Improve your health by reducing the inflammation in your body.
Inflammation plays a crucial role in your body's defense system. Following injury or infection, your body releases various substances meant to help it heal wounded tissue or attack foreign invaders. But inflammation doesn't always help your body. Sometimes your body attacks its own cells, causing autoimmune diseases like arthritis and ulcerative colitis.
Inflammation may also be the reason why some people have asymptomatic or mild COVID-19 infections while others have more severe cases. To help you stay as healthy as possible, Dr. Mark Hyman, a leader in functional medicine, and Dr. Miles Spar, chief medical officer for Vault Health, came on The Dr. Oz Show on December 4, 2020, to explain how you can protect yourself against dangerous inflammation. Here are their anti-inflammation tips.
How Inflammation May Be Related to COVID-19
Scientists at George Washington University studied five different blood biomarkers linked to inflammation in their COVID-19 patients and found that higher levels of inflammation were associated with a greater risk of needing a ventilator or being admitted to the ICU.
“When COVID-19 lands in a pre-inflamed person, it is like putting gasoline on a fire," Dr. Hyman says. “The inflammatory explosion, known as the “cytokine storm," when the body attacks its own tissues and cells, is a major driver of the need for hospitalization, admission to ICUs, ventilator use, and death."
So how do you lower your risk of developing this harmful inflammation?
Start your morning with a cup of antioxidants. Antioxidants are natural substances that can help delay or prevent cellular damage. Some foods, including fruits like strawberries, blueberries and raspberries, are naturally high in antioxidants. You can blend these fruits together with your favorite smoothie base and add-ins like leafy greens, almond butter, cinnamon and cayenne to get your daily antioxidant boost.
“Because of their high antioxidant content, berries have powerful anti-inflammatory benefits for both the heart and the brain," Dr. Hyman says. “Blueberries also contain quercetin, a flavonoid, that is so powerful that it's been linked to fighting cancer and also seems to be helpful in preventing COVID-19."
Toss in Some Turmeric
Dr. Oz recommends getting two teaspoons of turmeric per day.
“Turmeric is the key source of the polyphenol, curcumin — a major anti-inflammatory agent," Dr. Oz explains. “About 2 teaspoons of curcumin a day is a good wellness dose for keeping inflammation away and promoting gut health."
Of course, you don't need to eat it by the spoonful. You can get turmeric supplements or simply add it to your food. Try making roasted veggies with some olive oil and turmeric. You can also add ginger and chili powder for a little kick.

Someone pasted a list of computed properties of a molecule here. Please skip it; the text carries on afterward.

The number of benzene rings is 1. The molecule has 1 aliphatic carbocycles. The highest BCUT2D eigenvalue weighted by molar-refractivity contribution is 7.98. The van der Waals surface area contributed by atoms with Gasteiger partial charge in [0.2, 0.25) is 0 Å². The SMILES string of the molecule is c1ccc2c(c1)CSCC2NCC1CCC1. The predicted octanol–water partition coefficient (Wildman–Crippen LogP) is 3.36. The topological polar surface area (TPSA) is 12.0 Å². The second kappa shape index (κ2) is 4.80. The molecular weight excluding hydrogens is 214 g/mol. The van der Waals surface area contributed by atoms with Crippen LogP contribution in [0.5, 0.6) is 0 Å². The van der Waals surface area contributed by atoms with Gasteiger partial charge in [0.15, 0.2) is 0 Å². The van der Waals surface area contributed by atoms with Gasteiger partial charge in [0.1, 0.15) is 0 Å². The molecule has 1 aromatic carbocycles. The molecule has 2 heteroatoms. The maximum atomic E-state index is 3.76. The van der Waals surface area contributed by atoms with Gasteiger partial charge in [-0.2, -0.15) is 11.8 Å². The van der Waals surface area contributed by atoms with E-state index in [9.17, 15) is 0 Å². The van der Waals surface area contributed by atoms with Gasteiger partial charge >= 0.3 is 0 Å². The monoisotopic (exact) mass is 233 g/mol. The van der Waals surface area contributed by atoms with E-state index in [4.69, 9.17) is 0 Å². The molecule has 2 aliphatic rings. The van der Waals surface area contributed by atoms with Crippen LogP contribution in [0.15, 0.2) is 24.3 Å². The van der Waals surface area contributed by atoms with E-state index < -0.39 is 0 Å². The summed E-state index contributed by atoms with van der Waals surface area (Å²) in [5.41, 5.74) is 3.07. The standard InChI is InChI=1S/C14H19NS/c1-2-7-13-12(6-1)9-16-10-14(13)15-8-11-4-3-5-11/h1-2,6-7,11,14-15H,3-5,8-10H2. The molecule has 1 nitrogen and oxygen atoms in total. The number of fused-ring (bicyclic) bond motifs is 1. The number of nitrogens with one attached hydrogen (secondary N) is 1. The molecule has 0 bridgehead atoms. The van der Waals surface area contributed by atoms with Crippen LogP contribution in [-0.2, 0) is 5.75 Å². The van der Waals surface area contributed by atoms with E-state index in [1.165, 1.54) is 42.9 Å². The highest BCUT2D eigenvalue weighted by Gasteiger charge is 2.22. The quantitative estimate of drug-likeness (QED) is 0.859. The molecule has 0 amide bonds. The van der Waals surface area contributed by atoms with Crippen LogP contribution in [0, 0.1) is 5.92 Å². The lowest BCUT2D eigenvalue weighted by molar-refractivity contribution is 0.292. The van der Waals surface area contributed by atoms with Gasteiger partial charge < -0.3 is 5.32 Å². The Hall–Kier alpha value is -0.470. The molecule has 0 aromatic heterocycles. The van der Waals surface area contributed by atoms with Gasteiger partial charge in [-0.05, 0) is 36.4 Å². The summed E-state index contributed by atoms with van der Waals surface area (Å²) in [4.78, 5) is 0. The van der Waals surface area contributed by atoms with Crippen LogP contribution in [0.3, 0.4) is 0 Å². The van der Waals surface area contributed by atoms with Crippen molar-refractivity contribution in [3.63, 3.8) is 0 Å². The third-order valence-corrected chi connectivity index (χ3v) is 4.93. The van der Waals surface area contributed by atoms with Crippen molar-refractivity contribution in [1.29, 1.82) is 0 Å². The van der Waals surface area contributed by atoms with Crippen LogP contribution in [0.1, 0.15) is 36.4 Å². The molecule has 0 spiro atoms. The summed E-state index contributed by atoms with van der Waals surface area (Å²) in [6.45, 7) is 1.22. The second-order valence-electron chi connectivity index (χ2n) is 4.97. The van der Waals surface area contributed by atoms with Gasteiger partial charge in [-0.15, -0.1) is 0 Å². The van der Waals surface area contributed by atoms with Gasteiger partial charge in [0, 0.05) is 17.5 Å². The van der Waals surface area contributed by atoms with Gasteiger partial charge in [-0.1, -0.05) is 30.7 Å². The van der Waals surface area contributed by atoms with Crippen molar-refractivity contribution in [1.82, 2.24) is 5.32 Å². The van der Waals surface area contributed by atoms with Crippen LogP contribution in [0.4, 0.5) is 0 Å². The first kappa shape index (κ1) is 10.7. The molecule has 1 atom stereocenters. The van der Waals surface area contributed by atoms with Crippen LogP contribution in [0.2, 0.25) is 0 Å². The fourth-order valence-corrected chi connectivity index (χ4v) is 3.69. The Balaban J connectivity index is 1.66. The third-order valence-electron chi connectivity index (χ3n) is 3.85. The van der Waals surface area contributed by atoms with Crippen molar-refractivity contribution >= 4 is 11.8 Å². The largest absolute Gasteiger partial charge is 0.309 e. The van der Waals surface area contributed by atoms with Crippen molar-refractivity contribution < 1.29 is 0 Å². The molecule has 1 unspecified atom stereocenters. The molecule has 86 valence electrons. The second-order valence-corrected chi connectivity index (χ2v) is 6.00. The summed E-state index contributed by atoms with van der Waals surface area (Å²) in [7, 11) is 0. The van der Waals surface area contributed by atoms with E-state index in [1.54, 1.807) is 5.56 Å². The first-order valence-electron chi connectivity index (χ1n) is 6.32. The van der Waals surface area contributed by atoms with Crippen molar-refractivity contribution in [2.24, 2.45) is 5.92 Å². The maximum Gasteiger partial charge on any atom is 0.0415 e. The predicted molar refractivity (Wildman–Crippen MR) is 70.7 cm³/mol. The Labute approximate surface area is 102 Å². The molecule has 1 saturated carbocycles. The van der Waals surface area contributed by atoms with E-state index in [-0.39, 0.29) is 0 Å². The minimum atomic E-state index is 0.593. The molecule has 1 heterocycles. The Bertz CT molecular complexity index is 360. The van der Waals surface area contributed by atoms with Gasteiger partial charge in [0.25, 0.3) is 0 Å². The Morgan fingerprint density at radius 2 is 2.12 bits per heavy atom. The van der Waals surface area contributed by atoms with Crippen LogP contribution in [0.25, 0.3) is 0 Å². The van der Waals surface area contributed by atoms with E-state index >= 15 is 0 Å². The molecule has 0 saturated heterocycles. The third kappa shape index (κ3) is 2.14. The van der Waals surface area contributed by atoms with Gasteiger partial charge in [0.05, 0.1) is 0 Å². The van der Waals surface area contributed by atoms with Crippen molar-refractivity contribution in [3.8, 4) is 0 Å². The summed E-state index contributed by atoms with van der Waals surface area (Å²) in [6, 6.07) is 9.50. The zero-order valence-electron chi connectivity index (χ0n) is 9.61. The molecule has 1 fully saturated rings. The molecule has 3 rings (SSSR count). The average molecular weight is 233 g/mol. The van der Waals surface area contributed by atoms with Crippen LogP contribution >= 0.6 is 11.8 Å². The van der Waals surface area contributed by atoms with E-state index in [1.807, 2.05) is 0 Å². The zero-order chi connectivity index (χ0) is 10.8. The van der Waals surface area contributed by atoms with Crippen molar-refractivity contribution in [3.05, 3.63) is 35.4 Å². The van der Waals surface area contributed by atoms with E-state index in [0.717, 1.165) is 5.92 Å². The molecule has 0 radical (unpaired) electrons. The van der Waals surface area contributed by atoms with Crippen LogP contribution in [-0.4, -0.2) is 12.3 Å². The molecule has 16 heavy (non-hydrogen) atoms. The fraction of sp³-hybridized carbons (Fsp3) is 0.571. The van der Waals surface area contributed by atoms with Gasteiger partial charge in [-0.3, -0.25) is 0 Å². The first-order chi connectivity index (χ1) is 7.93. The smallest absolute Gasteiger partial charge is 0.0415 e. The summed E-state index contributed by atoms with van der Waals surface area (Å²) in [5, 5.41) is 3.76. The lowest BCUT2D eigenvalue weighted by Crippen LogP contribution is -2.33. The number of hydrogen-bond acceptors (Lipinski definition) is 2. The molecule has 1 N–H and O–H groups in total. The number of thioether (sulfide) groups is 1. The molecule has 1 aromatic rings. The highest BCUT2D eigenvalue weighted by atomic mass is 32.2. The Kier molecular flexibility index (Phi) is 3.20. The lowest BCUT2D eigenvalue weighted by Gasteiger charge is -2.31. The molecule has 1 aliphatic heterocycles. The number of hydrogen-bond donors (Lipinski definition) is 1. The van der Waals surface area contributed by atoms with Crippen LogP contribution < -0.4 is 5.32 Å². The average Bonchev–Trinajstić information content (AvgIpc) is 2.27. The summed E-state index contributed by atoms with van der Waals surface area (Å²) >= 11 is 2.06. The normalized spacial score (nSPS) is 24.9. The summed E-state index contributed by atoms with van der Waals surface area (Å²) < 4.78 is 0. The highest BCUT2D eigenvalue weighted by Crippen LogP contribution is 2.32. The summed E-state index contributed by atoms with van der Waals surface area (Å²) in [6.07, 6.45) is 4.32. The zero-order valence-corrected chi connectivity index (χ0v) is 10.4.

Step Away From the Sugar
If you're trying to reduce inflammation, start by reducing your sugar intake. According to The American Heart Association, the average American eats 18 teaspoons of sugar per day, three times more than the recommended 6 teaspoons.
Giving up sugar can be difficult if you're accustomed to sugary snacks. Instead, try weaning yourself off by swapping candy or sugary drinks with a bag of almonds and three pieces of dark chocolate. Then, a week later, have your almonds with two squares of chocolate, and then one square the week after. Dark chocolate is a heart-healthy snack, according to Dr. Oz, so it's okay to keep having a piece or two in moderation.
Add a Vitamin D Supplement
Vitamin D is a crucial nutrient that helps keep your bones strong. Your body makes its own vitamin D through a process that converts sunlight into calciferol, an active form of the vitamin.
New research from the University of Chicago discovered that those with a vitamin D deficiency were nearly twice as likely to test positive for COVID-19. While another study of COVID-19 patients found that supplementation with vitamin D reduced the risk of ICD admission by 93%.
Dr. Oz cautions that more research is needed, but adding a vitamin D supplement to your routine can be helpful since it isn't found in many foods and can be difficult to produce enough of during dark winter months (or when you're quarantining inside).
“Most of us aren't exposed to enough sunlight," Dr. Spar says. *Some have suggested that about 80% of our population is deficient or insufficient."
Dr. Spar recommends getting anywhere from 1,000 and 4,000 IU of vitamin D per day. And look for supplements that contain vitamin D3. “The only active form of vitamin D is vitamin D3," Dr. Spar says. “Many vitamins and prescriptions of vitamin D have vitamin D2 – which is not biologically active."
Though these tips won't prevent you from catching COVID-19 — only following safety precautions, like wearing a mask and following social distance protocols, can lower your risk — they can help improve your overall health. And good health is important every day, not just during a pandemic.